108 Unraveling the spectral and biochemical response of mangroves to oil spills and biotic stressors

Rodrigues F.H., de Souza Filho C.R., Scafutto R.D.M., Lassalle G. (2024) Environmental Pollution, 348, art. no. 123832, DOI: 10.1016/j.envpol.2024.123832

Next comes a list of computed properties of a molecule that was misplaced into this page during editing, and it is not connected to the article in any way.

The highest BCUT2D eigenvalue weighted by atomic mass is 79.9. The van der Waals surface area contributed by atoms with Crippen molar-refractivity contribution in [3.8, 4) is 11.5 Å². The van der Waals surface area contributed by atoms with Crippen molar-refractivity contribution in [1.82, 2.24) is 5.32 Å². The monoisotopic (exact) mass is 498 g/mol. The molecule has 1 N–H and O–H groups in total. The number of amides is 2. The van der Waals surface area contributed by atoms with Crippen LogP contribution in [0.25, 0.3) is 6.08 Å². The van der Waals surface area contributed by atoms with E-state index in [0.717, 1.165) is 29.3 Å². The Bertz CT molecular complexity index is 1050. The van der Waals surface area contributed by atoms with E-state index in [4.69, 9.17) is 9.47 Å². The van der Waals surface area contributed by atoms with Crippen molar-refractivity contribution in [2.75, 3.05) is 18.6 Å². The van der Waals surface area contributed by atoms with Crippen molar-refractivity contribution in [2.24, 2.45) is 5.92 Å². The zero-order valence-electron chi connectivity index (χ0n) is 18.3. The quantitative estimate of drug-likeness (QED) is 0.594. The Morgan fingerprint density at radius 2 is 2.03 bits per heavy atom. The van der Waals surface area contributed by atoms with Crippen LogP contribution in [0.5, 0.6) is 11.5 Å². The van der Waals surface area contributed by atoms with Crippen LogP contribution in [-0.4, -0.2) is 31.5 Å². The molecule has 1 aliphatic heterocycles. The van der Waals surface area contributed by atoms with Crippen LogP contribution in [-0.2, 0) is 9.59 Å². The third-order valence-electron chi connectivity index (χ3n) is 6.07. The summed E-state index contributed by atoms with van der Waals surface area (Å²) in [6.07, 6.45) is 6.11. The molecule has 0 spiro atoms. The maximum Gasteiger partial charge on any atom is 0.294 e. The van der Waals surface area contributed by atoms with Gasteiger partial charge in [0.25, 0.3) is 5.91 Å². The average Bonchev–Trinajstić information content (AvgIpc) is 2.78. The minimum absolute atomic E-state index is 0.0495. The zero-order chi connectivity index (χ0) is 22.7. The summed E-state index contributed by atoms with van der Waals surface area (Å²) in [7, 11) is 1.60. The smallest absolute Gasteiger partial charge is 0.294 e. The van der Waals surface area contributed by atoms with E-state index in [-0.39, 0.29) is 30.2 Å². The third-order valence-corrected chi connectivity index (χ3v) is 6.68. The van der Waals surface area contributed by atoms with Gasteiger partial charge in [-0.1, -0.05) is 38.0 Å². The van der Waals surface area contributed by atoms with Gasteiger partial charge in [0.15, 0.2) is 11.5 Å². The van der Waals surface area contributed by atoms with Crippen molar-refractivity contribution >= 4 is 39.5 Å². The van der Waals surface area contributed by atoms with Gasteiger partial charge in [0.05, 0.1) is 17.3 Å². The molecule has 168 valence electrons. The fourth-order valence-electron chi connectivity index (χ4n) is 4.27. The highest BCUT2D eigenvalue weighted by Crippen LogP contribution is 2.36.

ABSTRACT: Mangroves are prone to biotic and abiotic stressors of natural and anthropogenic origin, of which oil pollution is one of the most harmful. Yet the response of mangrove species to acute and chronic oil exposure, as well as to other stressors, remains barely documented. In this study, a non-destructive, non-invasive approach based on field spectroscopy is proposed to unravel these responses. The approach relies on tracking alterations in foliar traits (pigments, sugars, phenols, and specific leaf area) from reflectance data in the 400–2400 nm spectral range. Three mangrove species hit by two of the most notorious oil spills in Brazilian history (1983 and 2019) and various biotic stressors, including grazing, parasitism, and fungal disease, were investigated through field spectroscopy and machine learning. This study reveals strong intra- and interspecific variability of mangrove’s spectral and biochemical responses to oil pollution. Trees undergoing acute exposure to oil showed stronger alterations of foliar traits than the chronically exposed ones. Alterations induced by biotic stressors such as parasitism, disease, and grazing were successfully discriminated from those of oil for all species based on Linear Discriminant Analysis (Overall Accuracy ≥76.40% and Kappa ≥0.70). Leaf chlorophyll, phenol, and starch contents were identified as the most relevant traits in stressor discrimination. The study highlights that oil spills affect mangroves uniquely, both acutely and chronically, threatening their global conservation.

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